Closure by Collusion? Dark Side of Local Manufactured Home Community Code Enforcement?


A manufactured home community in the Wausau, Wisconsin area may be putting a fresh light on a dark topic.


Media and others often fail to put the topic of closures in the broader context of housing.  Hundreds of thousands of housing units a year are demolished in America, and the minority of those are manufactured homes, or pre-HUD Code mobile homes.

But for whatever reasons, manufactured home (MH) community closure stories often make local, regional or sometimes even national news.  Each one is arguably a case of a loss of affordable housing, at the very time when the nation or locales need affordable homes.

Northern Housing Community is what the signs say, but local media have called it Northern Mobile Home Park, and its listed that way on MHVillage too. The location came under scrutiny for reportedly hundreds of code violations, which an attorney for the community said they were addressing. That didn’t stop the city from deciding to close it, and force residents out.

Thousands of these land-lease properties were built in the days prior to the HUD Code, and their names may still officially include the words “mobile home park.”  Meanwhile, other community operators update their property name as they also update their communities.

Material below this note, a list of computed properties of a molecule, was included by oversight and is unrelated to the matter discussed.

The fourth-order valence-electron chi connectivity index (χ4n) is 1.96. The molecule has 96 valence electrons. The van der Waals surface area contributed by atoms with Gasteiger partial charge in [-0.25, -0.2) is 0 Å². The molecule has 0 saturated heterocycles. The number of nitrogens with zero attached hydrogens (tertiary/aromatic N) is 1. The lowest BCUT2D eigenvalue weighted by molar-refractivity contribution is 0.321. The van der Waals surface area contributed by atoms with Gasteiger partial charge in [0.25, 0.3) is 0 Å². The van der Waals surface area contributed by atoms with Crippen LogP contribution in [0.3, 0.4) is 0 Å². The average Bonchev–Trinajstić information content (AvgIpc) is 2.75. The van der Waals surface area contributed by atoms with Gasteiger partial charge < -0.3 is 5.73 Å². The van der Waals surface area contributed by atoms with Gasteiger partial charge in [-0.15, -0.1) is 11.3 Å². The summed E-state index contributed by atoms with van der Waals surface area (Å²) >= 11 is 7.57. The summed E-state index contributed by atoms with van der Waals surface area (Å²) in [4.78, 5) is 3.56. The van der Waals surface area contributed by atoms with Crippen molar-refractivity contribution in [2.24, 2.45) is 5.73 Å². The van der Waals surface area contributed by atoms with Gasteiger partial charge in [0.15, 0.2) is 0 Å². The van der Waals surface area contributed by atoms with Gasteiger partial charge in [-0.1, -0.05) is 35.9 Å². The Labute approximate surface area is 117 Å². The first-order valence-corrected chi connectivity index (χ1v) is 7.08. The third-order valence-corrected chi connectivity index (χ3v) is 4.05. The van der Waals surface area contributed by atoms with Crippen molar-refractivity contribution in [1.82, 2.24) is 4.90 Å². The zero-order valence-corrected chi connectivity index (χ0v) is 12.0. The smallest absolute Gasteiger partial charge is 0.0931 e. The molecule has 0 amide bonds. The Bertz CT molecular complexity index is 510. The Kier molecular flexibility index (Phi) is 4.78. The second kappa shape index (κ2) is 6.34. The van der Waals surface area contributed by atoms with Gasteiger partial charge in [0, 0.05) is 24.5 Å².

MH Community closures outnumber new community openings by a wide margin, as an exclusive upcoming report on the Daily Business News will reveal.

An underlying cause or end result of community closures are routinely for the purposes of redevelopment.  Those redevelopment projects may include, but aren’t necessarily limited to:

  • Multi-family housing,
  • commercial business space,
  • so-called big-box stores,

or what some call a “higher purpose.”  Those redevelopments of property often equals higher tax revenues, a not-to-be-overlooked motivator for municipalities and counties.

Across the street from this location is the Wausau Downtown airport. Several businesses are adjacent or near this largely commercial location.

Communities first developed some 50 or more years ago, back in the true mobile home park era, mature over time. If a community’s infrastructure and maintenance are not kept up, the cost of repairing them can grow to substantial sums.

For several “mom and pop” community operations, those costs might prove to be prohibitive.